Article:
The brain disease interpretation of addiction has won the allegiance of national and international health organizations, the media, and clinicians, yet it remains controversial among addiction researchers.
This chapter tests three brain-disease claims: (1) drug use is involuntary in those who meet the criteria for dependence, (2) drug and alcohol dependence are chronic disorders, and (3) those dependent on drugs can maintain abstinence, but this requires sustained professional help in almost all cases. Each claim fails reasonable empirical tests.
The correlates of quitting drugs are the correlates of choice, most addicts remit, and, overall, remission rates are about the same for those in treatment and those not in treatment. The chapter uses Kaplan-Meier survivor analysis to compare the rates of remission for those ever in treatment and those never in treatment, with separate analyses for those in Alcoholics Anonymous. There was little difference in the remission rates as a function of treatment, although there are interesting differences as a function of years of treatment.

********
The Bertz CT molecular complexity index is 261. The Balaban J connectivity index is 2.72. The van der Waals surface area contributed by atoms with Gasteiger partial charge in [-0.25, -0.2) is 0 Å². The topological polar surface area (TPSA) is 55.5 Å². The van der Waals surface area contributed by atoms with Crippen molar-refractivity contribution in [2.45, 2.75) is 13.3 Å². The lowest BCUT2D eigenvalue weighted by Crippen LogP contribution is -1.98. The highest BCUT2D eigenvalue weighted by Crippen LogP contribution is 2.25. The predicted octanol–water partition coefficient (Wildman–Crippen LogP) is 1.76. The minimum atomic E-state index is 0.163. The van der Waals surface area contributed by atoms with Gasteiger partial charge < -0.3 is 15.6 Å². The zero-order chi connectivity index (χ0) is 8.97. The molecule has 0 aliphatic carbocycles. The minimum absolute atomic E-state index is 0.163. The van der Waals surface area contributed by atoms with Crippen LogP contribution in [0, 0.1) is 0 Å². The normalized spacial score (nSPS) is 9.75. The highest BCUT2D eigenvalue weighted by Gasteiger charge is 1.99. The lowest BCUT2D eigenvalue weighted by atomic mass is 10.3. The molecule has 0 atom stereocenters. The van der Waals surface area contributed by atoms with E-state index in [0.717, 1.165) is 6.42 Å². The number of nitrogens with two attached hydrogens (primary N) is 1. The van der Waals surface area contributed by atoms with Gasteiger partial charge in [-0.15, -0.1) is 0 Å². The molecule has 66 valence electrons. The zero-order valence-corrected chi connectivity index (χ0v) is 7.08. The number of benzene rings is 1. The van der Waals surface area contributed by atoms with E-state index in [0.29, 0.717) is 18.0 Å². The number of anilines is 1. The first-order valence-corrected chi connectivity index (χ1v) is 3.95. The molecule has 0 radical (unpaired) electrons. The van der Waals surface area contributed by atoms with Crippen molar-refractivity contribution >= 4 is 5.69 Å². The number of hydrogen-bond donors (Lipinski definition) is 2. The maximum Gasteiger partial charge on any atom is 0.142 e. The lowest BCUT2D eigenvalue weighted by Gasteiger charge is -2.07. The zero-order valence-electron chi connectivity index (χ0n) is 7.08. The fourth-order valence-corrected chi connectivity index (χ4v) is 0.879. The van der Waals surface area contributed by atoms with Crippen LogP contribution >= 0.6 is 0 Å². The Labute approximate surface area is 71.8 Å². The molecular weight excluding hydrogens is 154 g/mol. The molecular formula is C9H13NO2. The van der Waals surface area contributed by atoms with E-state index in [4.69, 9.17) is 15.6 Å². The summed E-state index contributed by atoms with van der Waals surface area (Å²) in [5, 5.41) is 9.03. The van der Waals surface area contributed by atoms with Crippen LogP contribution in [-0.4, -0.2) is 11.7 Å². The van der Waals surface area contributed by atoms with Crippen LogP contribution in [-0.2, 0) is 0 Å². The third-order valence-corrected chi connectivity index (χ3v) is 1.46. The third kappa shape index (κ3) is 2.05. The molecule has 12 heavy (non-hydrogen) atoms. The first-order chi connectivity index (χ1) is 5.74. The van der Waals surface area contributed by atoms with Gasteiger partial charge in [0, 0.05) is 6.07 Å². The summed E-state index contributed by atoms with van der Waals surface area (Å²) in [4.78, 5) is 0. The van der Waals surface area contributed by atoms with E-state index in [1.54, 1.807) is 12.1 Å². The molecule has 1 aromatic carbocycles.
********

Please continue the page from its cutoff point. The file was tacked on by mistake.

Relative to other treatments, Alcoholics Anonymous had significantly higher remission rates. Although the data fail to support the brain disease interpretation, they do support the claim that those who meet the criteria for dependence remain voluntary drug users, drug induced neural changes notwithstanding.
Gene Heyman - ORCiD: https://orcid.org/0000-0003-4484-0370
Evaluating the Brain Disease Model of Addiction is available from: